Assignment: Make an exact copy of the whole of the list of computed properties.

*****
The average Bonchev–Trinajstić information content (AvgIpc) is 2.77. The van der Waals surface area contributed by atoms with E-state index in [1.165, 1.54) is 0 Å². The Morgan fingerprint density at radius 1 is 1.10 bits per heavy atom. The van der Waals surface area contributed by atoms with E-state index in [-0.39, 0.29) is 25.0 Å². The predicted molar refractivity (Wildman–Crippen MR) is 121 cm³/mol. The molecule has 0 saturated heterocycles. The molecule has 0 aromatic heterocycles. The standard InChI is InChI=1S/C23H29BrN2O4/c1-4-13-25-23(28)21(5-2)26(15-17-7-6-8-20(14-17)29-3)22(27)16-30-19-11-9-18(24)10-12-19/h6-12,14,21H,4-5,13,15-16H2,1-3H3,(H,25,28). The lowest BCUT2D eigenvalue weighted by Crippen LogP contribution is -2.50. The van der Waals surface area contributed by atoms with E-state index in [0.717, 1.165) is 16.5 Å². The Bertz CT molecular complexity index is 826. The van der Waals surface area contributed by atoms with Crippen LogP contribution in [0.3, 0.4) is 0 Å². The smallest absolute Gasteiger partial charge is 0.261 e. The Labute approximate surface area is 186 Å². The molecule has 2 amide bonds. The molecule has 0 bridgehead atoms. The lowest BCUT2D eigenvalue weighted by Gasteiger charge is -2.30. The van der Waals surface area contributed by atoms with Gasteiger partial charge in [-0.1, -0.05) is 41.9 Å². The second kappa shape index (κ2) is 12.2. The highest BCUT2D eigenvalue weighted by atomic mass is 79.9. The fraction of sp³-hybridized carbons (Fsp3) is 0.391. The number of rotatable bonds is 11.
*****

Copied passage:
The average Bonchev–Trinajstić information content (AvgIpc) is 2.77. The van der Waals surface area contributed by atoms with E-state index in [1.165, 1.54) is 0 Å². The Morgan fingerprint density at radius 1 is 1.10 bits per heavy atom. The van der Waals surface area contributed by atoms with E-state index in [-0.39, 0.29) is 25.0 Å². The predicted molar refractivity (Wildman–Crippen MR) is 121 cm³/mol. The molecule has 0 saturated heterocycles. The molecule has 0 aromatic heterocycles. The standard InChI is InChI=1S/C23H29BrN2O4/c1-4-13-25-23(28)21(5-2)26(15-17-7-6-8-20(14-17)29-3)22(27)16-30-19-11-9-18(24)10-12-19/h6-12,14,21H,4-5,13,15-16H2,1-3H3,(H,25,28). The lowest BCUT2D eigenvalue weighted by Crippen LogP contribution is -2.50. The van der Waals surface area contributed by atoms with E-state index in [0.717, 1.165) is 16.5 Å². The Bertz CT molecular complexity index is 826. The van der Waals surface area contributed by atoms with Crippen LogP contribution in [0.3, 0.4) is 0 Å². The smallest absolute Gasteiger partial charge is 0.261 e. The Labute approximate surface area is 186 Å². The molecule has 2 amide bonds. The molecule has 0 bridgehead atoms. The lowest BCUT2D eigenvalue weighted by Gasteiger charge is -2.30. The van der Waals surface area contributed by atoms with Gasteiger partial charge in [-0.1, -0.05) is 41.9 Å². The second kappa shape index (κ2) is 12.2. The highest BCUT2D eigenvalue weighted by atomic mass is 79.9. The fraction of sp³-hybridized carbons (Fsp3) is 0.391. The number of rotatable bonds is 11.